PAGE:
Treatment with antibiotics is a safe and effective alternative to surgery for acute appendicitis, according to a new study published in the BMJ.
A meta-analysis of four clinical trials showed that antibiotic therapy achieved a 63% success rate while reducing complications by 31% relative to surgery.
The study concluded that antibiotics should be considered as a first-line therapy for uncomplicated appendicitis.
In cases where appendicitis has led to peritonitis or perforation, surgery remains essential, the researchers said.
Removal of the inflamed appendix has been the standard treatment for acute appendicitis since 1889 – but the study argued that this is based “mainly on tradition rather than evidence”.
The study, by researchers at the Nottingham Digestive Diseases Centre NIHR Biomedical Research Unit, compared the safety and efficacy of antibiotic therapy with surgery as a first-line treatment for uncomplicated acute appendicitis.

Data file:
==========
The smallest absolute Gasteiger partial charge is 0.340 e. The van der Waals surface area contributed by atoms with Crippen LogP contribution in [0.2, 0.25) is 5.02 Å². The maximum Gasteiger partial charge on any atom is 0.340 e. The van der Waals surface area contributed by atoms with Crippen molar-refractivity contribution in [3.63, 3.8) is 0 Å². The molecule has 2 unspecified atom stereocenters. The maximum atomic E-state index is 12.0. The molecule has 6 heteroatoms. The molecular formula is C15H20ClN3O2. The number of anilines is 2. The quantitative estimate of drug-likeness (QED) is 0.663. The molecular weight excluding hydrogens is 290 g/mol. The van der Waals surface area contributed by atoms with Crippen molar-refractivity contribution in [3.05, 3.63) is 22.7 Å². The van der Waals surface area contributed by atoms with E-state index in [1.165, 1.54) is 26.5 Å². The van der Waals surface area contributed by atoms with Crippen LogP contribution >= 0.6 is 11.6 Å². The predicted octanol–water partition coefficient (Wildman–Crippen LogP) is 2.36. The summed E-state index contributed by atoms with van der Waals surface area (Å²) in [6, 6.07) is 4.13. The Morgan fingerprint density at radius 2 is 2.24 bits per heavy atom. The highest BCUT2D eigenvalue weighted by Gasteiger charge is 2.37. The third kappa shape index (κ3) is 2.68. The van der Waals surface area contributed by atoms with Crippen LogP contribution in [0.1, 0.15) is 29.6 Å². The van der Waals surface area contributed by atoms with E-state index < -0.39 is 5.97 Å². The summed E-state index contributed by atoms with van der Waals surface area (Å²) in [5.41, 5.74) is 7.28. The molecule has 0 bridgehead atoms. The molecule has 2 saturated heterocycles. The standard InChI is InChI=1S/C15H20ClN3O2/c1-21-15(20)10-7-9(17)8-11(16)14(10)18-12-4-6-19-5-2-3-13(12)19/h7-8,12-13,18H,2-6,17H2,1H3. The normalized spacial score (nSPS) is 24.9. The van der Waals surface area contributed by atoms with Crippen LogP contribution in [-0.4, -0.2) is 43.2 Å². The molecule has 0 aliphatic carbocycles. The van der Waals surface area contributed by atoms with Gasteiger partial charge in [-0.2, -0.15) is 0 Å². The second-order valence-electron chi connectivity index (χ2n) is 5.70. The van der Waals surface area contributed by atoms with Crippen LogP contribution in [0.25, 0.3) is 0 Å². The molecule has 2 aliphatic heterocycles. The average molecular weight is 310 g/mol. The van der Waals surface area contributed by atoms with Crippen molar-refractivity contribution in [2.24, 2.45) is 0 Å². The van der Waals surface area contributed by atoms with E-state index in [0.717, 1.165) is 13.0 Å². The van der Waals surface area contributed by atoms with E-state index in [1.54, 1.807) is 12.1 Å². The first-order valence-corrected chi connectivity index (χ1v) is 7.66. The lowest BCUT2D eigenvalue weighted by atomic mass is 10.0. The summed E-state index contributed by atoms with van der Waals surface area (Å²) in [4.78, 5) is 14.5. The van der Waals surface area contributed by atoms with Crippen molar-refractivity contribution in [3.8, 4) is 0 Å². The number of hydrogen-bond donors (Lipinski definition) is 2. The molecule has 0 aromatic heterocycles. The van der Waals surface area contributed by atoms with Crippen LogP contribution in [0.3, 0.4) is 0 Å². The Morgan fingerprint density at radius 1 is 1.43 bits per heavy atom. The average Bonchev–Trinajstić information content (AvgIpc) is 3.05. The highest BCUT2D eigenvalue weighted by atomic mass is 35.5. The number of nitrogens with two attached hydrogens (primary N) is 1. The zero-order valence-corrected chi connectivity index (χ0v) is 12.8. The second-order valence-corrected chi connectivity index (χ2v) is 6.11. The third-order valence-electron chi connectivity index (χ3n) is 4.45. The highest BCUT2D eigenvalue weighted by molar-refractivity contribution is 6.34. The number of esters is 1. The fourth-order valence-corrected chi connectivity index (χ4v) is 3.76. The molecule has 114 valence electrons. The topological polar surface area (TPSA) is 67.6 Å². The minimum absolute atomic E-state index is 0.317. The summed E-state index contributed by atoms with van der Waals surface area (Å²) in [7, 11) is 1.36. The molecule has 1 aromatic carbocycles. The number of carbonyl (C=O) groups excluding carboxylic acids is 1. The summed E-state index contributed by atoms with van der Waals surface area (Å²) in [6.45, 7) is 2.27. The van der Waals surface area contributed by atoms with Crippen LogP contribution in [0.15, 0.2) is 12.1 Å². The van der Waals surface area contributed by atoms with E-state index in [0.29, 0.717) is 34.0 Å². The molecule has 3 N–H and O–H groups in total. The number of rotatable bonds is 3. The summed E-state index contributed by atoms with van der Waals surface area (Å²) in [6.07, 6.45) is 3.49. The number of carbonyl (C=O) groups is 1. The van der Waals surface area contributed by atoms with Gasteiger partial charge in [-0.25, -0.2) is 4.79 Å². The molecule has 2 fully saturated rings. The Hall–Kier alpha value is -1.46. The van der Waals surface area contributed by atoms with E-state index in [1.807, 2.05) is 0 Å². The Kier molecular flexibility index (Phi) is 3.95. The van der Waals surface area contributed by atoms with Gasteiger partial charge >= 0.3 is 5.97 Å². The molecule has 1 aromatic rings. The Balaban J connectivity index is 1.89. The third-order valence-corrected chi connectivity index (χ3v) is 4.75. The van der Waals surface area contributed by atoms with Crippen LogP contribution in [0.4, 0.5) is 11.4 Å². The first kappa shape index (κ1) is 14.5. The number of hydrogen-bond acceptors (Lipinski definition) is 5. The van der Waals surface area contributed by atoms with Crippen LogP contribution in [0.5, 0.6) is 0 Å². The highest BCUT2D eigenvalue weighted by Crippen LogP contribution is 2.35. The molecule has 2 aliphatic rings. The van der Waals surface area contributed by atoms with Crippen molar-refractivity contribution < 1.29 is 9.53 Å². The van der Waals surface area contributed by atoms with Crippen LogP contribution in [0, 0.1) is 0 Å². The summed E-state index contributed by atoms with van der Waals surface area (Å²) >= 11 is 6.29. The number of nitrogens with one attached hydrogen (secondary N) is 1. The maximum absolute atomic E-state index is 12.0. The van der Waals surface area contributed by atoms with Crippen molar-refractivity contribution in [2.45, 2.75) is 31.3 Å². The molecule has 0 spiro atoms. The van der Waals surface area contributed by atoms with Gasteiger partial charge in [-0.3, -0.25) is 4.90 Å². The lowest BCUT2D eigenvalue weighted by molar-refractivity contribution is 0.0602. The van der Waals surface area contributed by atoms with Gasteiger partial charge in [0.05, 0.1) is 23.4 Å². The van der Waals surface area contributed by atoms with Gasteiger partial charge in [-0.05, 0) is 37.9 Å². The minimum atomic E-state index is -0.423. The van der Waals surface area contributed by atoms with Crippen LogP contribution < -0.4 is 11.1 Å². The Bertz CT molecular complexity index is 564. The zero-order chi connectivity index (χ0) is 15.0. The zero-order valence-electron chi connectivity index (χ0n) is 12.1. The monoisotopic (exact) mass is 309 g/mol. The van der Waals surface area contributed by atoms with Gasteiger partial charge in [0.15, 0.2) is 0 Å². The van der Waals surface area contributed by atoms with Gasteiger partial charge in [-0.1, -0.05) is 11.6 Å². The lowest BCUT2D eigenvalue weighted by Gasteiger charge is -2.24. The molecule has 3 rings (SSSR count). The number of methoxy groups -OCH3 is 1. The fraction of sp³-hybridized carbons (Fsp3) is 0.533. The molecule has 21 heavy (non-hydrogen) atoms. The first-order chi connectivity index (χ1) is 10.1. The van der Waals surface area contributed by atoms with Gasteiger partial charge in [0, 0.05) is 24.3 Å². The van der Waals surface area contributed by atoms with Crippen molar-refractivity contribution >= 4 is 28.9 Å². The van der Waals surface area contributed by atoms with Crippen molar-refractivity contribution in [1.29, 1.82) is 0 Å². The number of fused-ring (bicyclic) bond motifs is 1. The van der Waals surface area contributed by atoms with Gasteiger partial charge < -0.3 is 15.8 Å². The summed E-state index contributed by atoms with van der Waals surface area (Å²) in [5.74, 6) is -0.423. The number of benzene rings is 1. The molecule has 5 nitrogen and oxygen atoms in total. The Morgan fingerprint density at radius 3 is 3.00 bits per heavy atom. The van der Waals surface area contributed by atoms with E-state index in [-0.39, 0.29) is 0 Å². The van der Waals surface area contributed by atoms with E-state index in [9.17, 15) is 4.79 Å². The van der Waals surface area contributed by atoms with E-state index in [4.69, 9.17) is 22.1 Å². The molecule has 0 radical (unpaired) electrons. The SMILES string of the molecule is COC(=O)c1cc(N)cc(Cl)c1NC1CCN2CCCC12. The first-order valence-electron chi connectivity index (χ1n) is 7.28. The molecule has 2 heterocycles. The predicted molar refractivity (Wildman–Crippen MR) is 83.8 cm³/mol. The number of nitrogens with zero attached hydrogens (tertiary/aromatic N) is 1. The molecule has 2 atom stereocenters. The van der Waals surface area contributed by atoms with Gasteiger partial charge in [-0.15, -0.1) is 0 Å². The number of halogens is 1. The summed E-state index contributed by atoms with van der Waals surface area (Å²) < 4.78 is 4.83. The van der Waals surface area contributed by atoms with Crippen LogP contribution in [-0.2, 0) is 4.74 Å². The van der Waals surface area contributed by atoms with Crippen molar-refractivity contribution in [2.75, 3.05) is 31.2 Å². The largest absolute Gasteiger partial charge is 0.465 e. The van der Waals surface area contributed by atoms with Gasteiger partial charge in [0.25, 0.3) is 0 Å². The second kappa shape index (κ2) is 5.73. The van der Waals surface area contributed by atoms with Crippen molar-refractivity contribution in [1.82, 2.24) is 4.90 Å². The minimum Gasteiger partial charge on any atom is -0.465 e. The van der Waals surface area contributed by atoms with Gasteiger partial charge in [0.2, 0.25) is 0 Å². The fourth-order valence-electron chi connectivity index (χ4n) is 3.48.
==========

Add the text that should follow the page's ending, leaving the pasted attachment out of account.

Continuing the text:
It analysed the results of four randomised controlled trials covering 900 adult patients diagnosed with uncomplicated acute appendicitis, of whom 470 received antibiotics and 430 underwent surgery.
Treatment with antibiotics was associated with a 63% success rate at one year, and offered a 31% reduction in risk of complications compared to surgery.
There were no significant differences in length of hospital stay or risk of developing complicated appendicitis between the two patient groups.
The researchers suggested that a ‘wait, watch and treat’ policy could be adopted in patients who appear to have uncomplicated appendicitis, since the benefits of using only antibiotic therapy outweigh the risks.
Antibiotic therapy is “a safe initial therapy for patients with uncomplicated acute appendicitis” and “merits consideration as a primary treatment option for early uncomplicated appendicitis,” they concluded.
However, early surgery would remain the standard treatment for patients with clear signs of perforation or peritonitis.